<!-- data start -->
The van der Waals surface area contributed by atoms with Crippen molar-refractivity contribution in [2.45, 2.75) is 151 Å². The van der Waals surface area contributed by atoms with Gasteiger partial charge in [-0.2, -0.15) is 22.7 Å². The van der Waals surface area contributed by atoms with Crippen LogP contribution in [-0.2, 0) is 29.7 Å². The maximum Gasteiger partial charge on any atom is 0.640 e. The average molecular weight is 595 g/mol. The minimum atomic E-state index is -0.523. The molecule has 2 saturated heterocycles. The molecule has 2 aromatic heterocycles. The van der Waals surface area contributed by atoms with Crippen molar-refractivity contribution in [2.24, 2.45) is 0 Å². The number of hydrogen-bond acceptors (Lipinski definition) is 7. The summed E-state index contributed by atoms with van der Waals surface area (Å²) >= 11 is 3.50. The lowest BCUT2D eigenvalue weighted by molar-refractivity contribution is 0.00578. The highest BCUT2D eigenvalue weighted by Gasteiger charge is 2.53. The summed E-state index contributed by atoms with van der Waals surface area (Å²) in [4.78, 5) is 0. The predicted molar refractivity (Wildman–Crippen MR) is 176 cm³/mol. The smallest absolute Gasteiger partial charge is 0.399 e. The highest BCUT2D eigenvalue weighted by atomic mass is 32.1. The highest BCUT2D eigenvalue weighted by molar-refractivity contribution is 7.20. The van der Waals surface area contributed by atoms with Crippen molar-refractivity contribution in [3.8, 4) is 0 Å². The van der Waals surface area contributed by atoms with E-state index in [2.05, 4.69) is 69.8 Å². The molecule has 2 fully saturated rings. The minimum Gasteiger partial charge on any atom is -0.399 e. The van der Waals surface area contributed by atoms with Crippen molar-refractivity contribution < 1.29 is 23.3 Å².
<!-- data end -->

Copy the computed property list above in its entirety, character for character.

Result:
The van der Waals surface area contributed by atoms with Crippen molar-refractivity contribution in [2.45, 2.75) is 151 Å². The van der Waals surface area contributed by atoms with Gasteiger partial charge in [-0.2, -0.15) is 22.7 Å². The van der Waals surface area contributed by atoms with Crippen LogP contribution in [-0.2, 0) is 29.7 Å². The maximum Gasteiger partial charge on any atom is 0.640 e. The average molecular weight is 595 g/mol. The minimum atomic E-state index is -0.523. The molecule has 2 saturated heterocycles. The molecule has 2 aromatic heterocycles. The van der Waals surface area contributed by atoms with Crippen molar-refractivity contribution in [2.24, 2.45) is 0 Å². The number of hydrogen-bond acceptors (Lipinski definition) is 7. The summed E-state index contributed by atoms with van der Waals surface area (Å²) >= 11 is 3.50. The lowest BCUT2D eigenvalue weighted by molar-refractivity contribution is 0.00578. The highest BCUT2D eigenvalue weighted by Gasteiger charge is 2.53. The summed E-state index contributed by atoms with van der Waals surface area (Å²) in [4.78, 5) is 0. The predicted molar refractivity (Wildman–Crippen MR) is 176 cm³/mol. The smallest absolute Gasteiger partial charge is 0.399 e. The highest BCUT2D eigenvalue weighted by atomic mass is 32.1. The highest BCUT2D eigenvalue weighted by molar-refractivity contribution is 7.20. The van der Waals surface area contributed by atoms with Crippen molar-refractivity contribution in [3.8, 4) is 0 Å². The van der Waals surface area contributed by atoms with E-state index in [2.05, 4.69) is 69.8 Å². The molecule has 2 fully saturated rings. The minimum Gasteiger partial charge on any atom is -0.399 e. The van der Waals surface area contributed by atoms with Crippen molar-refractivity contribution < 1.29 is 23.3 Å².